IDS and Sewts laundry folding system tackles labour costs

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German start-up Sewts is deploying 2D and 3D cameras from IDS Imaging Development Systems to automate industrial laundry folding, with the aim of saving labour costs and filling the automation gap.

According to the collaboration, although 90% of the process steps in industrial washing is already automated, the remaining manual operations account for 30% of labour costs. IDS said the potential savings through automation are enormous at this point.

While, the folding of laundry is often done by machines, each of these machines usually requires an employee to manually spread out the laundry and feed it without creases. This monotonous and strenuous loading of the folding machines has a disproportionate effect on personnel costs, the partnership said.

Additionally, qualified workforce can be difficult to find, which often has an impact on the capacity utilisation and thus the profitability of industrial laundries. The seasonal nature of the business also requires a high degree of flexibility.

The 2D and 3D cameras enable the system to identify various materials

Sewts and IDS intelligent system has been designed to automate individual steps, such as sorting dirty textiles or inserting laundry into folding machines.

“The particular challenge here is the malleability of the textiles,” explained Tim Doerks, co-founder and CTO, Sewts.

While the automation of the processing of solid materials, such as metals, is comparatively unproblematic with the help of robotics and AI solutions, available software solutions and conventional image processing often still have limits when it comes to easily deformable materials.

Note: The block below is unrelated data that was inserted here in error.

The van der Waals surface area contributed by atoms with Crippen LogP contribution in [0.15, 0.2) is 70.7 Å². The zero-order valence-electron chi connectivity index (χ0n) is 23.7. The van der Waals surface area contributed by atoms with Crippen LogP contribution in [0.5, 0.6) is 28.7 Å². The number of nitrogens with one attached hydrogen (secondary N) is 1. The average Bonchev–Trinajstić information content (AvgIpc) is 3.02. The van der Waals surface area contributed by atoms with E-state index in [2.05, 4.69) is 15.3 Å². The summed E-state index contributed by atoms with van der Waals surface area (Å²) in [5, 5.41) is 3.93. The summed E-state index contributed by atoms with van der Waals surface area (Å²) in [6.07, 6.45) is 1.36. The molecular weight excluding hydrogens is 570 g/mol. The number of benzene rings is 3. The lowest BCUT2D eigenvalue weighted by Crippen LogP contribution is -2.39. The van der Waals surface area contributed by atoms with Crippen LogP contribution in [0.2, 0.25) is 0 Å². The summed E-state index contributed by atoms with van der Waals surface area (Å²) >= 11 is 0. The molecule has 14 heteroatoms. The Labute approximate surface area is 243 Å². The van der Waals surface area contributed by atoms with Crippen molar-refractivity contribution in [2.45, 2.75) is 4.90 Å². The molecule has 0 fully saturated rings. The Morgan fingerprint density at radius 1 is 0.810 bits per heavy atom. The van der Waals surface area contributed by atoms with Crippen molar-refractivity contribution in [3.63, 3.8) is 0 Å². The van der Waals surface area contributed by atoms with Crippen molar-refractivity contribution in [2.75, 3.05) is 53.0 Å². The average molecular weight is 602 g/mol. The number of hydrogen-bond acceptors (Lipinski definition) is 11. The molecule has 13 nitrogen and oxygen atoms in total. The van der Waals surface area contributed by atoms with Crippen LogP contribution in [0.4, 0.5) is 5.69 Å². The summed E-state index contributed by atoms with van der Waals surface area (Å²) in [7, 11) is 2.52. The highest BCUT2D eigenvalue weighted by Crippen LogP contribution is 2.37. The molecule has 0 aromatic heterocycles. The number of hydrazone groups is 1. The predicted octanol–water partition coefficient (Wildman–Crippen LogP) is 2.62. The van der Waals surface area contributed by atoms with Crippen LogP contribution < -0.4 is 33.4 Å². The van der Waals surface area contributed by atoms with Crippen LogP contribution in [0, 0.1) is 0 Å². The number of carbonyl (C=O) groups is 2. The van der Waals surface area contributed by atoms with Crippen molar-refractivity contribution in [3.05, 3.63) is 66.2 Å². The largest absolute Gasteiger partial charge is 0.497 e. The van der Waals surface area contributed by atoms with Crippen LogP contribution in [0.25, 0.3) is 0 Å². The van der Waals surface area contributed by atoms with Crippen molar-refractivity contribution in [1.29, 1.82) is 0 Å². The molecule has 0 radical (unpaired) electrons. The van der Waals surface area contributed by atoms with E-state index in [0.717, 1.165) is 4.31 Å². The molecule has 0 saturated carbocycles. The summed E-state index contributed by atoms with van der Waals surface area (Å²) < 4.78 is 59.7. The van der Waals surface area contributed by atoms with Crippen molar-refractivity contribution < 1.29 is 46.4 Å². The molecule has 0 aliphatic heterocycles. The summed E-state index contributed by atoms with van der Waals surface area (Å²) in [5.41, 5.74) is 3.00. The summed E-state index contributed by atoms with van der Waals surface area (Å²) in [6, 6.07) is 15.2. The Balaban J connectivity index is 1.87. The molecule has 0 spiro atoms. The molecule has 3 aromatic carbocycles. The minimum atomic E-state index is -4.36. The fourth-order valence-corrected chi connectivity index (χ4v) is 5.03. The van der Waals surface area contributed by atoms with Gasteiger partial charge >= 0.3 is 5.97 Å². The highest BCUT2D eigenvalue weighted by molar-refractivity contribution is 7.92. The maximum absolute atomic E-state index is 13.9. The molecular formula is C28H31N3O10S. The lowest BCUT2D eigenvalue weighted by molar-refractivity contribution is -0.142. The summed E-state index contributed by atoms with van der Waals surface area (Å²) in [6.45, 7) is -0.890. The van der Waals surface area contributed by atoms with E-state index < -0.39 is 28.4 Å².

Commercially available robots and gripping systems have so far only been able to perform such simple operations as gripping a towel or piece of clothing inadequately, the team said. The Sewts system VELUM can provide this, with the help of intelligent software and easy-to-integrate IDS cameras, it is able to analyse dimensionally unstable materials such as textiles.

Using this technology, the robots can predict the behaviour of these materials during gripping in real time. It empowers VELUM to feed towels and similar linen made of terry cloth easily and crease-free into existing folding machines, thus closing a cost-sensitive automation gap.

The solution deploys a number of commercially available robotic grippers to spread out the laundry

The software suite developed by Sewts combines commercially available robots, grippers and cameras into an intelligent system. In the search for the right camera modules, several criteria were decisive for the Munich-based company in addition to uncompromising industrial suitability.

“We need a 3D camera that is cost-effective because we use two to three 3D cameras depending on the system configuration. In addition, it must above all ensure high accuracy of the depth data,” added Doerks.

“Beyond that, we need 2D cameras that are light sensitive, deliver high dynamic range and are suitable for use in a multi-camera system.”

For the VELUM multi-camera system, the team choose Ensenso S10 3D camera as well as models from the uEye CP camera series from IDS. These IDS cameras could also be used for clothing such as shirts and trousers in the future.

“It is important to understand the properties of these materials in order to implement robust processes. We achieve this through sophisticated material simulations. In order to simulate the behaviour of textiles, we create special FE simulations using the finite element method,” explained Alexander Bley, co-founder Sewts.

“We want to make it possible to automate the production of clothing and move it back to the point of use in a cost-efficient way. In this way, we shorten transport distances, create more reliable supply chains, save CO2 emissions and combat the problem of overproduction.”

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